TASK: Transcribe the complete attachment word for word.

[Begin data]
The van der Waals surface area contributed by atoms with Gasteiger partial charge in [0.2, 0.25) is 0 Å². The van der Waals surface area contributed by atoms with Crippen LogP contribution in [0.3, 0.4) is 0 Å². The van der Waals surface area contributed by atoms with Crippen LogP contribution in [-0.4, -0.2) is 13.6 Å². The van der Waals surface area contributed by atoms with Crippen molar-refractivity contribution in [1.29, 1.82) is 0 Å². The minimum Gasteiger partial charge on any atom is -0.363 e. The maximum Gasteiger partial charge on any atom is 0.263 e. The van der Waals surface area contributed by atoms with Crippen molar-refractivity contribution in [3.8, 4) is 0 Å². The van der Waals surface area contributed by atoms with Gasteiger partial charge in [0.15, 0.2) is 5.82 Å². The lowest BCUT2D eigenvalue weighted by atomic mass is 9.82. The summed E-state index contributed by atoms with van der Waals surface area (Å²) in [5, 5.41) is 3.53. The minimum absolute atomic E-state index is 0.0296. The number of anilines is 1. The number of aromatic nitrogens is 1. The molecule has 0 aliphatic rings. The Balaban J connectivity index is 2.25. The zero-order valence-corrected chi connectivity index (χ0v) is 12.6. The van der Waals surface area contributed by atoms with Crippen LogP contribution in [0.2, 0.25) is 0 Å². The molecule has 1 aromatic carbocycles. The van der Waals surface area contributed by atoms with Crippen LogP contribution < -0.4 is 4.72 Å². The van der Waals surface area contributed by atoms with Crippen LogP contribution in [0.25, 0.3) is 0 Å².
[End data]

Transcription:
The van der Waals surface area contributed by atoms with Gasteiger partial charge in [0.2, 0.25) is 0 Å². The van der Waals surface area contributed by atoms with Crippen LogP contribution in [0.3, 0.4) is 0 Å². The van der Waals surface area contributed by atoms with Crippen LogP contribution in [-0.4, -0.2) is 13.6 Å². The van der Waals surface area contributed by atoms with Crippen molar-refractivity contribution in [1.29, 1.82) is 0 Å². The minimum Gasteiger partial charge on any atom is -0.363 e. The maximum Gasteiger partial charge on any atom is 0.263 e. The van der Waals surface area contributed by atoms with Crippen molar-refractivity contribution in [3.8, 4) is 0 Å². The van der Waals surface area contributed by atoms with Gasteiger partial charge in [0.15, 0.2) is 5.82 Å². The lowest BCUT2D eigenvalue weighted by atomic mass is 9.82. The summed E-state index contributed by atoms with van der Waals surface area (Å²) in [5, 5.41) is 3.53. The minimum absolute atomic E-state index is 0.0296. The number of anilines is 1. The number of aromatic nitrogens is 1. The molecule has 0 aliphatic rings. The Balaban J connectivity index is 2.25. The zero-order valence-corrected chi connectivity index (χ0v) is 12.6. The van der Waals surface area contributed by atoms with Crippen LogP contribution in [0.2, 0.25) is 0 Å². The molecule has 1 aromatic carbocycles. The van der Waals surface area contributed by atoms with Crippen LogP contribution < -0.4 is 4.72 Å². The van der Waals surface area contributed by atoms with Crippen LogP contribution in [0.25, 0.3) is 0 Å².